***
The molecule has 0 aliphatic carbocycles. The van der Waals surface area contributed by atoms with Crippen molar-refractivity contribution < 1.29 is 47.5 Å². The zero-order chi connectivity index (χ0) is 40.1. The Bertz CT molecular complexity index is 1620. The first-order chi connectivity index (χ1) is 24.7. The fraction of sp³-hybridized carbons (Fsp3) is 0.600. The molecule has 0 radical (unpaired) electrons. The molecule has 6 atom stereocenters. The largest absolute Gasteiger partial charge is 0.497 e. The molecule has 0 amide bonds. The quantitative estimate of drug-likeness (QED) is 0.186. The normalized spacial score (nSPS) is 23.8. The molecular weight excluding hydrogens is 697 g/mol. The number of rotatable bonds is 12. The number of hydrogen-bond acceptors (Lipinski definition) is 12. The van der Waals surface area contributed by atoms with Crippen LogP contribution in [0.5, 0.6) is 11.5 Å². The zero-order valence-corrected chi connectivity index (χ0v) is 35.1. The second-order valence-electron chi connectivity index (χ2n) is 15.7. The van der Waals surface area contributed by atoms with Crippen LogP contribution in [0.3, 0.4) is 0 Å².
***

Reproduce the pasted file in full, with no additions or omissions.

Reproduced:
The molecule has 0 aliphatic carbocycles. The van der Waals surface area contributed by atoms with Crippen molar-refractivity contribution < 1.29 is 47.5 Å². The zero-order chi connectivity index (χ0) is 40.1. The Bertz CT molecular complexity index is 1620. The first-order chi connectivity index (χ1) is 24.7. The fraction of sp³-hybridized carbons (Fsp3) is 0.600. The molecule has 0 radical (unpaired) electrons. The molecule has 6 atom stereocenters. The largest absolute Gasteiger partial charge is 0.497 e. The molecule has 0 amide bonds. The quantitative estimate of drug-likeness (QED) is 0.186. The normalized spacial score (nSPS) is 23.8. The molecular weight excluding hydrogens is 697 g/mol. The number of rotatable bonds is 12. The number of hydrogen-bond acceptors (Lipinski definition) is 12. The van der Waals surface area contributed by atoms with Crippen LogP contribution in [0.5, 0.6) is 11.5 Å². The zero-order valence-corrected chi connectivity index (χ0v) is 35.1. The second-order valence-electron chi connectivity index (χ2n) is 15.7. The van der Waals surface area contributed by atoms with Crippen LogP contribution in [0.3, 0.4) is 0 Å².